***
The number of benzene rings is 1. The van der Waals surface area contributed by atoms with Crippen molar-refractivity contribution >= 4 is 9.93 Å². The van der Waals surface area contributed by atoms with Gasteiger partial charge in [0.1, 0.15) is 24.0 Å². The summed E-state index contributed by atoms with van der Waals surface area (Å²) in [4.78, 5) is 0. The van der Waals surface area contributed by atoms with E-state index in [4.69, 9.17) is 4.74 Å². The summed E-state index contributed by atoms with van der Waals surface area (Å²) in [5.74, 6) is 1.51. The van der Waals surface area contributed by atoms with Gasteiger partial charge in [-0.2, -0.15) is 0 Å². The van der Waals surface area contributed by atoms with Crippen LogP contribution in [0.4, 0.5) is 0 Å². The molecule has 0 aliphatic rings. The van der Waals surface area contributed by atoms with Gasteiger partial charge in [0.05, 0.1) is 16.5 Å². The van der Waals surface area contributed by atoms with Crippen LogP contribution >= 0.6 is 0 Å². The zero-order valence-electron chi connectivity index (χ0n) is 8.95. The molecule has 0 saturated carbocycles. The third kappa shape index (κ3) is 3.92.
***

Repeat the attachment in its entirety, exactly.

The number of benzene rings is 1. The van der Waals surface area contributed by atoms with Crippen molar-refractivity contribution >= 4 is 9.93 Å². The van der Waals surface area contributed by atoms with Gasteiger partial charge in [0.1, 0.15) is 24.0 Å². The summed E-state index contributed by atoms with van der Waals surface area (Å²) in [4.78, 5) is 0. The van der Waals surface area contributed by atoms with E-state index in [4.69, 9.17) is 4.74 Å². The summed E-state index contributed by atoms with van der Waals surface area (Å²) in [5.74, 6) is 1.51. The van der Waals surface area contributed by atoms with Gasteiger partial charge in [-0.2, -0.15) is 0 Å². The van der Waals surface area contributed by atoms with Crippen LogP contribution in [0.4, 0.5) is 0 Å². The molecule has 0 aliphatic rings. The van der Waals surface area contributed by atoms with Gasteiger partial charge in [0.05, 0.1) is 16.5 Å². The van der Waals surface area contributed by atoms with Crippen LogP contribution >= 0.6 is 0 Å². The zero-order valence-electron chi connectivity index (χ0n) is 8.95. The molecule has 0 saturated carbocycles. The third kappa shape index (κ3) is 3.92.